A Merkel Cell Tumor of the Eyelid

Kathleen Lamping, Michael J. Fischer, George Vareska, Mark R. Levine, Masamichi Aikawa, Daniel M. Albert

Research output: Contribution to journalArticlepeer-review

18 Scopus citations

Abstract

The Merkel cell is a distinctive nondendritic, nonkeratinocytic, epithelial clear cell believed to migrate from the neural crest to the epidermis and dermis1, which is usually located in or near the basal layer of the epidermis and associated with nerve terminations.2 Merkel first described these cells in 1875 as “Tastz-ellen” occurring in the snout of a mole3. They are believed to function as slowly adapting mechanoreceptors that mediate the sense of touch1,2,4. Tumors arising from Merkel cells have been reported to occur on the head and neck area, the trunk, arms, and legs, and resemble a primary cutaneous lymphoma or cutaneous metastasis of a lymphoma or a carcinoma. Electron microscopy, to locate the characteristic membrane-bound, dense core neurosecretory granules, is needed for accurate diagnosis. These tumors must be treated aggressively to minimize the chance of local recurrence and nodal or visceral metastases. The authors present a case of Merkel cell tumor occurring on the eyelid. The clinical history, light and electron microscopic findings are shown.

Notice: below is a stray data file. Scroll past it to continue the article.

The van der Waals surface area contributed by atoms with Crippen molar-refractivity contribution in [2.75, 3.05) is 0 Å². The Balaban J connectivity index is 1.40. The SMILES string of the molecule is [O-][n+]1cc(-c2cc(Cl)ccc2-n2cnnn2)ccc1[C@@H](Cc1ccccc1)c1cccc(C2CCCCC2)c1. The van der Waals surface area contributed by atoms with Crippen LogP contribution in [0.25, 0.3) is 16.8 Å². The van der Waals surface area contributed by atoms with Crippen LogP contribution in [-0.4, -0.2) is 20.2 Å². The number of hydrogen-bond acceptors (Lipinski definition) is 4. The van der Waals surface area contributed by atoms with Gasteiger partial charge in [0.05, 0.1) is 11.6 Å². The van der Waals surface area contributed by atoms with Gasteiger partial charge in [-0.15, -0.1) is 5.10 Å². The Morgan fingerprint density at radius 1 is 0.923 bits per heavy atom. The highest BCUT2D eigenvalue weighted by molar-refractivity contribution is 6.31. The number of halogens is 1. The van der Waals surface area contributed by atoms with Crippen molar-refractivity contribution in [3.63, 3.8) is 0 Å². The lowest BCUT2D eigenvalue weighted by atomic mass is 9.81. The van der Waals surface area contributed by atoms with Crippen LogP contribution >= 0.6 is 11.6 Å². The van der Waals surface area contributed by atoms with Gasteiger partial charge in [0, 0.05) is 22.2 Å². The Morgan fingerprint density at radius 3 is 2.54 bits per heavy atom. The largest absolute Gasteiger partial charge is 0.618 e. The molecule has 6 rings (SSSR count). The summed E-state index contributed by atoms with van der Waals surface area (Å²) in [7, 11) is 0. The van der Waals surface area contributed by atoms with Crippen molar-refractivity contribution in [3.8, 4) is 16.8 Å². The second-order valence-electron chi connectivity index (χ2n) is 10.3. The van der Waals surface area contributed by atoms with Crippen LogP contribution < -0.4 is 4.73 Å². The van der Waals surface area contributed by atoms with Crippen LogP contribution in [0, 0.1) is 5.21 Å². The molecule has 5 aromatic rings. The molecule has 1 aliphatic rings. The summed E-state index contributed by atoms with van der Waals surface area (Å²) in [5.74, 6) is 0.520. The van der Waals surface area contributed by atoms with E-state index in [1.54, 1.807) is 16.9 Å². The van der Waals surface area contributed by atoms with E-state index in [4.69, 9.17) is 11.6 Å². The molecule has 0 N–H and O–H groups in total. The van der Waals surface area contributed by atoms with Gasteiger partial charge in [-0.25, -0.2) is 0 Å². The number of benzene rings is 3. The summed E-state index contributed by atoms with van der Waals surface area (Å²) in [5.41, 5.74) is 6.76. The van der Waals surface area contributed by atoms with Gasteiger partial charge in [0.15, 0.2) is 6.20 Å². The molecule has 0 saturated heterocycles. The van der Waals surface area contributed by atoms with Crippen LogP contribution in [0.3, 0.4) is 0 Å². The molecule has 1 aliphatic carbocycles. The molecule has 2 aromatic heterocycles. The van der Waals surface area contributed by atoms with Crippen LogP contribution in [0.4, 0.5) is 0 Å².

Original languageEnglish (US)
Pages (from-to)1399-1402
Number of pages4
JournalOphthalmology
Volume90
Issue number12
DOIs
StatePublished - Jan 1 1983

Keywords

  • Merkel cell
  • cytoplasmic
  • intranuclear rodlet
  • neural crest
  • neurosecretory granules

ASJC Scopus subject areas

  • Ophthalmology

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